Date set for planning inquiry into plans for 300 homes off Bell Lane, Kesgrave

The land on Bell Lane, Kesgrave, which is the subject of negotiations to create 300 homes. Picture:

The land on Bell Lane, Kesgrave, which is the subject of negotiations to create 300 homes. Picture: SARAH LUCY BROWN - Credit: Archant

A four day planning inquiry into controversial plans to build 300 homes off Bell Lane in Kesgrave will begin next month, after developers appealed the decision to reject the proposals.

Suffolk Coastal District Council’s planning committee rejected plans for the development in February last year, but didn’t rule out looking at a fresh proposal that was “properly planned” for more than 1,000 homes.

Persimmon Homes appealed the decision, which has now been called in for review by the Planning Inspectorate at Whitehall, with the developer suggesting in January that a revised 300-home bid would be submitted in the meantime.

On Tuesday, April 25, a four-day inquiry will begin at Suffolk Coastal’s offices in which evidence and submissions will be heard.

A Suffolk Coastal District Council spokesman said: “Over the four days the inspector will hear opening submissions, evidence from expert witnesses and cross examination by the council and appellant’s barristers.

“The inspector will also allow members of the public and the town council to speak, emphasising any concerns which they would have already made in writing in January.

“The final day of the inquiry will include closing submissions from barristers and a site visit.”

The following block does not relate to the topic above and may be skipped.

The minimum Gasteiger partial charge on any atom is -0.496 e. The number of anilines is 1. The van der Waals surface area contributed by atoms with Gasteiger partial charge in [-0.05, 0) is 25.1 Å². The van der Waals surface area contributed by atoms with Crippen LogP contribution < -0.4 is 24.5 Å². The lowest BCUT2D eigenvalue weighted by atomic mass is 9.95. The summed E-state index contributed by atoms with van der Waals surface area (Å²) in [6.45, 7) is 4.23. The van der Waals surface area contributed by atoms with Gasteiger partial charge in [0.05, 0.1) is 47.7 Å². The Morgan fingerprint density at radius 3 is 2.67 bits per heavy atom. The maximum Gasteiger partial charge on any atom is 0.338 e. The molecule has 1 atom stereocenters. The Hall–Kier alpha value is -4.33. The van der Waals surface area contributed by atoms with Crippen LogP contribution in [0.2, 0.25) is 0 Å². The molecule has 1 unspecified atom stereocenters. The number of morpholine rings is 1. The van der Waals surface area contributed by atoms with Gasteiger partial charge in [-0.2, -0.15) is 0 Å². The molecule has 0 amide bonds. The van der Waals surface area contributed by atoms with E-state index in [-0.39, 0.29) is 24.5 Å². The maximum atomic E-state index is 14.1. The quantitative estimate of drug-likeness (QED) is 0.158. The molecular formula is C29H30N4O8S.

Kesgrave Town Council outlined its opposition to the plans following a public meeting in January last year attended by more than 100 Kesgrave residents.

All of the town’s schools also objected to the plans.

Among the concerns raised were saturated GP surgeries and schools, the ability of Bell Lane to cope with the additional traffic and the designation of the land as green space in the local plan.

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While the inquiry is due to last four days, a final decision from the Planning Inspectorate is not expected until two-four months after the inquiry has finished.

Martin Davidson, land director for Persimmon Homes Anglia, previously said: “The original scheme for 300 dwellings could be designed to facilitate such larger proposals if ultimately deemed appropriate.

“Such a larger scheme would also take some 2-3 years to prepare, even if all landowners were on board.

“Appealing the application enables the suitability of the site to be determined by a totally independent expert, based on national and local policies.”

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